Naomi Rawlings here today, and I’ve got a special guest to introduce: Abby Gaines, author of the newly released novel The Governess and Mr. Granville. I’m especially excited to host Abby here today, because she writes for the same publisher that I write for, Love Inspired Historical.
Abby has graciously agreed to giveaway one copy of her novel to someone who reads the interview and then leaves a comment below. The contest will end Saturday at midnight and is open only to U.S. residents. Here’s a bit about Abby:
I handwrote my first romance novel at age 17. Disillusioned by my first rejection, I gave it up for about 20 years! Obviously I developed a thicker skin over that time, because when I started again, I weathered numerous rejections before selling my first book to Harlequin Superromance in 2006. Since then, I’ve written 20 books across Harlequin’s Superromance, NASCAR and Love Inspired Historical lines.
1. What drew you to write during the Regency Time Period?
Like many others, I fell in love with the Regency through the works of Georgette Heyer and Jane Austen. Although men and women had very different, clearly defined roles, when it came to clever, witty dialogue, they could be equals, and each could use the strengths of their gender to befuddle the other!
2. Tell us what year your book is set in and why you chose that particular time.
It’s set in 1816. Not for any particularly good reason – when I wrote my first Regency, I found a picture of a young woman who looked just how I imagined my heroine, and it was dated 1816. Since then, that time period has turned out be quite interesting. It was after the wars with Napoleon, and in a time where some well-known artists and writers, like Turner and Keats, were coming into their own. Not to mention new inventions coming out. Those things provide interesting background and sometimes drive the story in a new direction.
3. What’s your favorite, unique Regency aspect of the novel, something you wouldn’t be able to include in a novel set in another place or time?
My heroine has a secret engagement in her past. When I first started writing the book, I knew that was a scandalous thing, but I didn’t understand why. In my research, I discovered how financially risky that would have been for her if the match had gone ahead, and how it would have damaged public perception of her beloved father. Her guilt over that past event isn’t just about breaking a convention – she could have lost everything.
4. What are the biggest challenges to writing in the Regency Period?
No challenges with the period itself, but the need to check just about every word’s date of origin and early meaning in the Oxford English Dictionary is time-consuming!
5. Who is your favorite Regency Author?
Georgette Heyer. And right now, Sylvester is my favorite book of hers.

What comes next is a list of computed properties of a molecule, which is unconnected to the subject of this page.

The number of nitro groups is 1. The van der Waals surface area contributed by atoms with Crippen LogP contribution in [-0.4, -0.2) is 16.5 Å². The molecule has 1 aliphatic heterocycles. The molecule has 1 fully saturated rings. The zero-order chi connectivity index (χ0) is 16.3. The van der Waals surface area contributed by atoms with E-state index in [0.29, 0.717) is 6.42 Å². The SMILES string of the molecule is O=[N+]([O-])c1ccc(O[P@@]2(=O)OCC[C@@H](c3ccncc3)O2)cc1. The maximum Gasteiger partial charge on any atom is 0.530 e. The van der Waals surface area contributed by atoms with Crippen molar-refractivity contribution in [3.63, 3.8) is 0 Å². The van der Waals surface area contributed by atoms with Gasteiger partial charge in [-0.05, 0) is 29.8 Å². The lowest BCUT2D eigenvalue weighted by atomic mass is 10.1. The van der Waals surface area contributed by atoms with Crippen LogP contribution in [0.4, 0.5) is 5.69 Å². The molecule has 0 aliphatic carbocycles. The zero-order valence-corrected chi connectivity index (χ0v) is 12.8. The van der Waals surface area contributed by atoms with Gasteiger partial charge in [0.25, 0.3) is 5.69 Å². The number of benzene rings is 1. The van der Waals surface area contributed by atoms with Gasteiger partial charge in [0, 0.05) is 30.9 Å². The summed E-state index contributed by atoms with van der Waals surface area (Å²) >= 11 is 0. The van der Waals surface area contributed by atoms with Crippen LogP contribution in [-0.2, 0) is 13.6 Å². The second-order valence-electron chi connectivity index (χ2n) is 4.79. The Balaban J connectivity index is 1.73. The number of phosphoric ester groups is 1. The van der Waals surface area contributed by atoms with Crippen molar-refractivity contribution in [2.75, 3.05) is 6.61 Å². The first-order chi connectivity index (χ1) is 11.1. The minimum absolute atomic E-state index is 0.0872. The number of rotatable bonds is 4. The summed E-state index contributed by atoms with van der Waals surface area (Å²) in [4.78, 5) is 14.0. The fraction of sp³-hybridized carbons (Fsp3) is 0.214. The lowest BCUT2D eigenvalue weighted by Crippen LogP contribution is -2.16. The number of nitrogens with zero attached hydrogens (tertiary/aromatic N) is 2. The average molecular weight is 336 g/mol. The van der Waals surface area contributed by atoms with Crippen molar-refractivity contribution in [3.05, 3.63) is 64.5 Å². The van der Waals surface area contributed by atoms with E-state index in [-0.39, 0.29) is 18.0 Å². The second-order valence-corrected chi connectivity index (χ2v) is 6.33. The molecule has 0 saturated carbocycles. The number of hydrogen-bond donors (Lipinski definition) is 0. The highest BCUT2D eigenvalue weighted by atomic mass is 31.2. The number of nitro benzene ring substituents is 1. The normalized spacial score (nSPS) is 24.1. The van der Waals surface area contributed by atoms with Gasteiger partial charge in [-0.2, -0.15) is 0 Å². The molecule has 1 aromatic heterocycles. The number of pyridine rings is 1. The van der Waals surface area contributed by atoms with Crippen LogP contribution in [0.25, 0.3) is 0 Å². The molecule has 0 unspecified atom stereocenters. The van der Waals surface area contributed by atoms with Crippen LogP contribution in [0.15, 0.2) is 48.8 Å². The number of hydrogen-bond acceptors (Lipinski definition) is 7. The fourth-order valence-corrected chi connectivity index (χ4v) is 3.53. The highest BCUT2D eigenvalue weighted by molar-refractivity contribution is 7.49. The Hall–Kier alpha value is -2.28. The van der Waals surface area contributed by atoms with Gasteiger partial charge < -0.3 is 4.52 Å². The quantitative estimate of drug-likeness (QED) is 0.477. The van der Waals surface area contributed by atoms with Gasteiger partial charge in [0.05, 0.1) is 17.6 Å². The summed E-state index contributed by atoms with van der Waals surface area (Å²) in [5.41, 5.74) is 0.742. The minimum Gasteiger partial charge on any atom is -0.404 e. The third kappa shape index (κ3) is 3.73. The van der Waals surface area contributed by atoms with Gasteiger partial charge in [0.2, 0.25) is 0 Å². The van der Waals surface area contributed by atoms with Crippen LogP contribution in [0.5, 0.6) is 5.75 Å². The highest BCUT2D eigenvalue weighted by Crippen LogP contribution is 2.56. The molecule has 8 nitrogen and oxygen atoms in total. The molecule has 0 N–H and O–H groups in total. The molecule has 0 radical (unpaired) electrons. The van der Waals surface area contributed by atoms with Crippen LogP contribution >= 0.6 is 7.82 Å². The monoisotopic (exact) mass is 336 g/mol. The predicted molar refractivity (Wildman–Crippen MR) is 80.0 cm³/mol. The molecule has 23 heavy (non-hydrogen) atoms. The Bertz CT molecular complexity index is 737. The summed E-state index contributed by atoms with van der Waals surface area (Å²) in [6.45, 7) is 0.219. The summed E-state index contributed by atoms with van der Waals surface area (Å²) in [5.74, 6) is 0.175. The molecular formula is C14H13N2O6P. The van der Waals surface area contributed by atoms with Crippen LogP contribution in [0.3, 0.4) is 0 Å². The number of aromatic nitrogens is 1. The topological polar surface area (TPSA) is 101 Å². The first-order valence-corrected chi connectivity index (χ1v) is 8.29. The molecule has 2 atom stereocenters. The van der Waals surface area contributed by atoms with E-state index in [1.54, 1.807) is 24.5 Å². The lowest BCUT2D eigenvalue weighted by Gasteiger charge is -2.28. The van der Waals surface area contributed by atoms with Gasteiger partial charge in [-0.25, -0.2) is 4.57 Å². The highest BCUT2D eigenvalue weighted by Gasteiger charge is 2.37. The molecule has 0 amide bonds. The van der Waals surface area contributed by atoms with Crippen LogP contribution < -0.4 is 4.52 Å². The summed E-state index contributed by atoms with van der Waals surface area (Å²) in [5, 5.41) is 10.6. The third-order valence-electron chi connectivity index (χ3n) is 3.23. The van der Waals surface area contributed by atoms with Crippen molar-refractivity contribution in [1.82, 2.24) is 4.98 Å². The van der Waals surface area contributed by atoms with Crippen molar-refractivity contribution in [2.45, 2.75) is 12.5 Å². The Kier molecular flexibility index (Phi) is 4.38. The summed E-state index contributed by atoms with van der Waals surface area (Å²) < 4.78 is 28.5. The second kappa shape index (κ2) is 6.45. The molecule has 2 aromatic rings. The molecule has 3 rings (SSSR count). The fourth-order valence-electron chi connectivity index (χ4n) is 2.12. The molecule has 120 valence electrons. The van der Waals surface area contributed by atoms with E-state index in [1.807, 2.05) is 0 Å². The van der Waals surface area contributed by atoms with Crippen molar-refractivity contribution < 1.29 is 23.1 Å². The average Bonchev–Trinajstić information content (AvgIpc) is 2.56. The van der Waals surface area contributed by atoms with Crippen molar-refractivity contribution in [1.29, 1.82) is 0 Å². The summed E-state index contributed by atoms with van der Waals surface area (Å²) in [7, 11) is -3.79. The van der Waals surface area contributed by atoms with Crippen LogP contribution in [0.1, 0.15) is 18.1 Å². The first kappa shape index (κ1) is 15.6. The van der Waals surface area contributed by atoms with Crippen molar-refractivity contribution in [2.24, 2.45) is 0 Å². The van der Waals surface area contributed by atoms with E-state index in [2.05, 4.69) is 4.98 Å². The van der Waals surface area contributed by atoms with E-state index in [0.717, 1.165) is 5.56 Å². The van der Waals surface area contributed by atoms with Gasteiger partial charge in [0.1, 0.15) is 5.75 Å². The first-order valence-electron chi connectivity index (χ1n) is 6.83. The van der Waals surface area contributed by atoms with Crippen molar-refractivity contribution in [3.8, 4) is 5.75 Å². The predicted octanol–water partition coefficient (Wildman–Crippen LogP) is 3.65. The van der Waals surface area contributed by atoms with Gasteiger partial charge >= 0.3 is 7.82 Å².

6. What is your favorite Regency Food, aspect of dress, and/or expression?
Those muslin dresses are hard to beat! So flattering to both the bust and the waist – bring back the empire-line dress!
7. What is your favorite Regency setting; e.g., London, country house, small village?
I prefer London settings as a reader and a writer. Partly because I know London well, having lived there for several years, and it’s such a buzz seeing familiar streets and landmarks transported back in time. But also the dynamism of the city appeals. I do like Bath settings, too.
8. What makes your hero and heroine uniquely Regency?
She’s a governess and a parson’s daughter – impoverished but of noble lineage. That puts her in a difficult situation with regard to finding a husband. He’s a traditional dad, trying to do his best for his family, convinced he can marry without love and have it all work out fine. Naturally, he learns otherwise!
9. Tell us more about your novel.Dominic Granville needs a wife—whether he wants one or not! And governess Serena Somerton intends to find one for him. A marriage of convenience would provide the wealthy widower’s five children with a mother’s tender care. And yet none of Dominic’s prospective brides can meet Serena’s increasingly high standards.
Dominic can’t imagine why his sister hired such an unconventional, outspoken governess. Yet Miss Somerton’s quirks can’t curb his growing interest in this spirited young woman. His imperfect governess could be his ideal wife…
Look at the Regency
Thanks so much for interviewing with us today, Abby. It’s always fun to see what draws various authors to the Regency Period. And can I admit that any and every European set governess story always reminds me of the Sound of Music? For those of you interested in the giveaway, please remember to leave a comment below. And if you’re interested in learning more about Abby and her other novels, please visit www.abbygaines.com.